I just wanted to clarify that the pictures of female gladiators (Rome 1st cent. AD) have nothing to do with the Greek myth of Amazons (mid. 1st mill BC!) and that there is no evidence whatsoever that a 'culture' or 'nation' or 'tribe' of Amazons ever existed anywhere.
 

Marcius

Governor
So, smart guy, where did their cell phones come from?:D
'Hippocleides doesn't care!' :hsughwiggle:
It doesn't look like anything Greek to me. :roto2nuse: Anyway, long-distance contacts in the times of Qin Shi Huang -- perhaps, yet it's much later than the birth of Amazon myths.
The fact that historians didn't write about it doesn't mean it didn't happen, though I am not really arguing that the Amazon myths came from China.
Yeah, there's archaeology and epigraphy -- that's how whole careers of Roman generals no historian deigned to mention come to light -- Quadratus Bassus, anyone? But those sciences haven't confimed a lot when dealing with the Amazon legend.
 

Marcius

Governor
But the Greeks certainly knew something about the Scythians, just think of the Argonaut legend. There were trade routes over considerable distances as early as the Stone Age, so one can find firelight blades from the Baltic Sea region in southern Germany. And in the Bronze Age at the latest, Europe-wide trade was necessary and continued into the Middle East, because there were only a few known sites for the coveted metal (made of copper and tin). The island of Cyprus even got its name from copper (Cuprum).
Sure they knew something about the Scythians and traded with them. Yet there isn't enough evidence to support the theory that Scythian women fought alongside men on a regular basis. Please have a look at the review of Mayor's book -- I've posted the link a few posts above.
 
I don't try to convince anybody and you are welcome to believe whatever you like (especially because fantasy can tell so much nicer stories than history).
Just let's say that what I tried to explain about the interpretation of burial gifts is not 'my reasoning' at all but the undisputed consensus in archaeological and historical sciences since at least 80 or 70 years.
New discoveries or new knowledges from old excavations have often shaken long-standing opinions in archeology. And with this in mind, I found the article and its assessment to the skythian graves as well as the cautious connections to the Amazons interesting at this point.
 

windar

Teller of Tales
Some very recent discoveries from the Andes and elsewhere in the Americas suggesting that women hunted big game (or even used some of those weapons in battle?)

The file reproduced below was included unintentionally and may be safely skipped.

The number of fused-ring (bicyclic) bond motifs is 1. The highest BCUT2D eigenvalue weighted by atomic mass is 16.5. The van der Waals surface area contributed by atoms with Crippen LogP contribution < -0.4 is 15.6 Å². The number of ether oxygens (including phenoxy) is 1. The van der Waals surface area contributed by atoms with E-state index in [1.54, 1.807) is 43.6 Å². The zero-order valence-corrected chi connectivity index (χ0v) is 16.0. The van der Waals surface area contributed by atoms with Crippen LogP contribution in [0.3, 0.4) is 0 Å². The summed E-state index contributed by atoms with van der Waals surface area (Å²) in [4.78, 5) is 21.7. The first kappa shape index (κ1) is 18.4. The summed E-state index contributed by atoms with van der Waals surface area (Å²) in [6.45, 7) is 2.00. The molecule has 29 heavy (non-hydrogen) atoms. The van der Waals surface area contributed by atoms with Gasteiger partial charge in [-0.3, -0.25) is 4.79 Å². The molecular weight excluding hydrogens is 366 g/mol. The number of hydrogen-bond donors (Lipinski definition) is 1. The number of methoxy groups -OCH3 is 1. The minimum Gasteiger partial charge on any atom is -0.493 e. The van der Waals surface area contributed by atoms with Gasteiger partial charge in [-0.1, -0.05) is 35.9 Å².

https://www.nytimes.com/2021/01/01/...l?action=click&module=Opinion&pgtype=Homepage

Now, I'm not suggesting that the Greeks knew about what was going on in Peru, but something that happened in one place might have happened elsewhere as well...
I also think our point of view has been very one-sided for a long time! Modern European culture has strong roots in Greco-Roman antiquity as well as in the Old and New Testaments and it was exported worldwide ... And this culture had a a special image of women that did not exist in many other cultures, simply because it was disadvantageous for the tribes, societies and cultures not to use the full potential of their women ...

The early Greek culture also knows different ideas and rites, just think of Minoan Crete (2nd millennium BC): There were snake priestesses and girls who dare to jump above the bull together with young men (see pictures).
Minoan Snake Goddess or Priest_Crete 1600 BC.jpg Minoan Culture.jpg Bull_leaping_fresco_palace_Knossos_Crete.jpg
And even much later there were prominent women of antiquity who took part in wars. Just think of Artemisa, queen of Halicarnassus and satrap of the Persian king Xexes. She really went into the sea battle of Salamis for the Persian king and commanded her own small part of the fleet. And in the end Xerxes should exclaim: "Men fought like women and women like men" and by that he meant Artemisa! Unlike in the film '300: Rise of an Empire', she did not die in the battle, but was able to escape the encirclement by the Greek fleet through a clever deception maneuver. While Artemisa received the highest recognition from Xerxes, the Athenians were so angry with the brave woman commander that they offered a reward for her capture ... but they never got Artemisa. On the contrary, on Artemisa's advice, Xerxis broke off the whole war against Greece and the Greeks should be grateful to her!
Artemisa in rise of an empire.jpg Artemisia I modern drawing.jpg
 

Zungur

Magistrate
Outch!
Now you bring in another topic for which the views of professionals are extremely contradictionary, while the views of the wider public (thanks to BS like '300') is still another universe awy.
Please keep in mind that for the complete 'Persian Wars' there are nothing but Greek sources available. The Persians did not even bother to write anything about the whole affair.
What can be excluded for certain, is that the Persians wanted to conquer Greece and failed.
The Persian Empire was already much too big and there wuld have been no sense at all to expand somewhere into the wild uncivilzed West, where nothing of any interest was to be found.

The known facts are: Greek cities on the west coast of Anatolia, who were part of the Persian Empire, did not want to pay their taxes.
They employed mercenaries from Athens, who went from the coast to Sardis, the capital of the Persian Satrap (while he was busy elsewhere) and burned it down.
They left for home with their plunder and also left their employers to be disciplined by the returning Satrap.
So, the Athenians had burned down a Persian city and in return the Persians (using the same Greek cites that were the cause for all the trouble for providing the navy) went to Greece and burned down Athens and after a whilethey left.
And that's about what we know for sure.

All the other stories are ... well, stories.


And I really wouldn't call Minoan and Mycenaean cultures 'Greek'. We have no idea how these peoples called themselves, if ever they had a common name for themselves.
Homeros, when talking about these heroes of olden times, never uses the word 'Greeks' for them, but Danaens or Achaeans instead.

If I would speak about 'Neolithic Germans' there would be an outcry, and rightly so.
If somebody would speak about 'Chalcolithic Americans' or 'Palaeolithic Englishmen' there would be an outburst of laughter, and rightly so.
If somebody speaks about 'Bronze Age Greeks' ...